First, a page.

In 2012, Philip received a phone call about a winery (Crushpad) with a specialized model that was in trouble. “The concept of offering winemaking by the barrel has existed to a very limited extent in nooks and crannies of the wine industry, but it has not been widely accessible, and the options are extremely limited,” explained Valeria. “Crushpad had attempted to expand the model and offer it more widely, but the business was unsuccessful.”
Philip and Valerie purchased the winery and its inventory. They also kept some of the employees and relaunched the business as The Wine Foundry. “We found [Crushpad’s] model intriguing, and we launched The Wine Foundry, which has carried forward and improved upon the model of high-end custom winemaking by the barrel,” Valerie said.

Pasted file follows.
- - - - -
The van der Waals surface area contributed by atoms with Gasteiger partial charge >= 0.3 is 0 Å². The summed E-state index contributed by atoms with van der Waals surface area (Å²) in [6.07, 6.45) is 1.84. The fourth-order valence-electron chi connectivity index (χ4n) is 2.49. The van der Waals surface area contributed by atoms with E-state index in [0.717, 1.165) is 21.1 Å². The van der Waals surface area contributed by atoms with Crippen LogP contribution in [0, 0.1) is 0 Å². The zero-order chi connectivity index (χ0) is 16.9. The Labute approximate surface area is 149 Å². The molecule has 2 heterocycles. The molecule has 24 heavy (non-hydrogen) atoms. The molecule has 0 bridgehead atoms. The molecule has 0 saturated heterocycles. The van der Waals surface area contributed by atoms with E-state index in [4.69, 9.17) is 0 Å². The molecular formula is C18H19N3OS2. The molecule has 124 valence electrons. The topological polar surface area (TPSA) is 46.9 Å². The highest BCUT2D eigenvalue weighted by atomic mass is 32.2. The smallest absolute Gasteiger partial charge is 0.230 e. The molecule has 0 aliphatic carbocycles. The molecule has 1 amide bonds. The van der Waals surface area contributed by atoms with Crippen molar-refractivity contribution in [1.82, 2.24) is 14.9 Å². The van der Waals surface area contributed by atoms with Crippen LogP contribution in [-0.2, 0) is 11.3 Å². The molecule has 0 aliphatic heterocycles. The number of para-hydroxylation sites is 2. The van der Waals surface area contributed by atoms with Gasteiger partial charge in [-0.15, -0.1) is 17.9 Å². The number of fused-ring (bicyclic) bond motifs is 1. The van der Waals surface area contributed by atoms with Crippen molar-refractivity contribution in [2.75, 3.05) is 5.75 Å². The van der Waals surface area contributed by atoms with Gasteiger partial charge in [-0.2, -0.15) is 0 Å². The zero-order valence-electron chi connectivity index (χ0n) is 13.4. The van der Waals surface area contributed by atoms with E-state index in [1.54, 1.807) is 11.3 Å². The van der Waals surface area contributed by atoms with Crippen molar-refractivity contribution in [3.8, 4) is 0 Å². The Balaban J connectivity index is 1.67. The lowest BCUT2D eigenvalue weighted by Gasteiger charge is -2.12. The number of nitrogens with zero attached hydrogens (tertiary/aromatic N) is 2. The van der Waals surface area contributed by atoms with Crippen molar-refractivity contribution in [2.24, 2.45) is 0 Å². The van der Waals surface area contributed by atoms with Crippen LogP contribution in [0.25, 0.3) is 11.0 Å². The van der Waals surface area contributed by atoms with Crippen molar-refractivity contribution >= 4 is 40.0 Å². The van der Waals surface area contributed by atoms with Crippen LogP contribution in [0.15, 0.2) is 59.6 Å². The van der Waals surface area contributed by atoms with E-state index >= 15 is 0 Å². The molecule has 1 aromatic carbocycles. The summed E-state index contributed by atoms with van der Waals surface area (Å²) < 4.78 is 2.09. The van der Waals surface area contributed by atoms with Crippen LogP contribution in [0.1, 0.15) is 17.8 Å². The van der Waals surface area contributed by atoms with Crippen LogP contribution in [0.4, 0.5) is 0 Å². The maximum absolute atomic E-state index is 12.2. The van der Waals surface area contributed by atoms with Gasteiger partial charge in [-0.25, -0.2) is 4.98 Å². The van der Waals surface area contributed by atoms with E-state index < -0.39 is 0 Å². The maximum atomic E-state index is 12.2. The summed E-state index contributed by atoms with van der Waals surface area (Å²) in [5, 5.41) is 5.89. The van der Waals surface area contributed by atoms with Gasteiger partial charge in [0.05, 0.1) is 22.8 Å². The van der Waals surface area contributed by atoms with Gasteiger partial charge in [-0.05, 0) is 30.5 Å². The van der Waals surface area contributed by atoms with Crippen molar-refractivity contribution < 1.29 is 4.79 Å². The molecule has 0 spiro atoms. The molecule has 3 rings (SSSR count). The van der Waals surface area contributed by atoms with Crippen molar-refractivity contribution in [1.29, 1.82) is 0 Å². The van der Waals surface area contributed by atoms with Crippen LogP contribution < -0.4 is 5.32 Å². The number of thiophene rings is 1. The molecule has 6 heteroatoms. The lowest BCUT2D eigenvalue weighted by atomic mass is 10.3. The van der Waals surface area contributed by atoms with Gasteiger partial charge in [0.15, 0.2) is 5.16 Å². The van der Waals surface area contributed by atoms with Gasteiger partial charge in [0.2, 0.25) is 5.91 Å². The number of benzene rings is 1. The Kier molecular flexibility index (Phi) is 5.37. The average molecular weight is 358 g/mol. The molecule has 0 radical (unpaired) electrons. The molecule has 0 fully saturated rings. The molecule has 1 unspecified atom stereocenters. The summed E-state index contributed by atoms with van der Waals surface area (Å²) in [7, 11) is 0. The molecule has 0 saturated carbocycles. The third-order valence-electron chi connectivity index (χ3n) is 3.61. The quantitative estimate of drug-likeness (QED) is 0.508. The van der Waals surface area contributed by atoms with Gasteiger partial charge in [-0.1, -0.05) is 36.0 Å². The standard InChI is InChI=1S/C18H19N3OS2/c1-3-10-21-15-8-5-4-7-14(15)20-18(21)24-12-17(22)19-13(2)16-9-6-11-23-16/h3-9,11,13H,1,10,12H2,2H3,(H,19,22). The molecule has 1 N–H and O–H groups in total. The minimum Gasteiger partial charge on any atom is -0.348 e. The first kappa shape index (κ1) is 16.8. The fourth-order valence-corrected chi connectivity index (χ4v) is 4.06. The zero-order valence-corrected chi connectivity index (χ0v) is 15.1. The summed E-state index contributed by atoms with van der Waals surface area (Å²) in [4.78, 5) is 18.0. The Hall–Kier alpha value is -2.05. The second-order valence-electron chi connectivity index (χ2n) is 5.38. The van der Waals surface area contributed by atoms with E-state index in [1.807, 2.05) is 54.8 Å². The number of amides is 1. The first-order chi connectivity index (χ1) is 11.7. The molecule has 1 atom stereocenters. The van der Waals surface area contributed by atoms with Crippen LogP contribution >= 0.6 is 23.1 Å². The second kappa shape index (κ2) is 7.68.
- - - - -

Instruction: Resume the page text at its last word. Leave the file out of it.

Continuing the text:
Working with winemaker Patrick Saboe, they produce their own wines under the Foundry label as well as the Anarchist label. The Foundry label wines are small lot, single-variety wines made in a classic style.
Anarchist Wine Co, on the other hand, offers more creativity with blends of grape varieties with names, such as The Anarchist, 15 Minutes of Fame, The Skeptic, Rage Against The Machine, and Conspiracy Theory.
“Our winemaker, Patrick Saboe, takes creative license in the Anarchist lineup to craft the blends according to what nature offers each vintage,” Valerie said.
“The fanciful names of the individual wines in the Anarchist collection really come from our imaginations and experiences. Some name will seem to capture the spirit of a particular wine and maybe also a moment in time. We like to be playful and thought-provoking at the same time. Once we land on a name for a new wine, it feels like it was always meant to be. It’s really fun.”